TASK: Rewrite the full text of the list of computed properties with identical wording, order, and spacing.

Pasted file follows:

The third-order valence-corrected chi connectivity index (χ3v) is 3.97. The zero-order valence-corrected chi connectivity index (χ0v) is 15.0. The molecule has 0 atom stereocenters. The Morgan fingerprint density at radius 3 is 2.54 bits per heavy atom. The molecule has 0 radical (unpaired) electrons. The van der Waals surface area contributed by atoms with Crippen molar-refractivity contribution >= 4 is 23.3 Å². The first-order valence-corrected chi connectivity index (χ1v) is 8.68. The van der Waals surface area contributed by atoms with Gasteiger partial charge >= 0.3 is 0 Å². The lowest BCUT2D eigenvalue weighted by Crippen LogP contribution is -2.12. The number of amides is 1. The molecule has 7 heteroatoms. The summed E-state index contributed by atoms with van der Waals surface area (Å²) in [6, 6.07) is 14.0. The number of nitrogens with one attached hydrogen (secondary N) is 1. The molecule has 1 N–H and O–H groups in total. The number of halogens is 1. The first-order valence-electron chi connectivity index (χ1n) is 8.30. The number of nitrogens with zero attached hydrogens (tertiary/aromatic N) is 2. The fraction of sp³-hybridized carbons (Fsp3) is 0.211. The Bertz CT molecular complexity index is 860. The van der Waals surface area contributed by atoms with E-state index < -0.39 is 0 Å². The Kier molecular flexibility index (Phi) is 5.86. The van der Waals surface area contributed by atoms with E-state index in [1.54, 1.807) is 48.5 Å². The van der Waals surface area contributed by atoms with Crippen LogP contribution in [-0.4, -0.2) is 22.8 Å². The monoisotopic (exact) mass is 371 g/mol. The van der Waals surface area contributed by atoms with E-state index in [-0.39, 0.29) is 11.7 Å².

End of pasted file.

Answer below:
The third-order valence-corrected chi connectivity index (χ3v) is 3.97. The zero-order valence-corrected chi connectivity index (χ0v) is 15.0. The molecule has 0 atom stereocenters. The Morgan fingerprint density at radius 3 is 2.54 bits per heavy atom. The molecule has 0 radical (unpaired) electrons. The van der Waals surface area contributed by atoms with Crippen molar-refractivity contribution >= 4 is 23.3 Å². The first-order valence-corrected chi connectivity index (χ1v) is 8.68. The van der Waals surface area contributed by atoms with Gasteiger partial charge >= 0.3 is 0 Å². The lowest BCUT2D eigenvalue weighted by Crippen LogP contribution is -2.12. The number of amides is 1. The molecule has 7 heteroatoms. The summed E-state index contributed by atoms with van der Waals surface area (Å²) in [6, 6.07) is 14.0. The number of nitrogens with one attached hydrogen (secondary N) is 1. The molecule has 1 N–H and O–H groups in total. The number of halogens is 1. The first-order valence-electron chi connectivity index (χ1n) is 8.30. The number of nitrogens with zero attached hydrogens (tertiary/aromatic N) is 2. The fraction of sp³-hybridized carbons (Fsp3) is 0.211. The Bertz CT molecular complexity index is 860. The van der Waals surface area contributed by atoms with E-state index < -0.39 is 0 Å². The Kier molecular flexibility index (Phi) is 5.86. The van der Waals surface area contributed by atoms with E-state index in [1.54, 1.807) is 48.5 Å². The van der Waals surface area contributed by atoms with Crippen LogP contribution in [-0.4, -0.2) is 22.8 Å². The monoisotopic (exact) mass is 371 g/mol. The van der Waals surface area contributed by atoms with E-state index in [-0.39, 0.29) is 11.7 Å².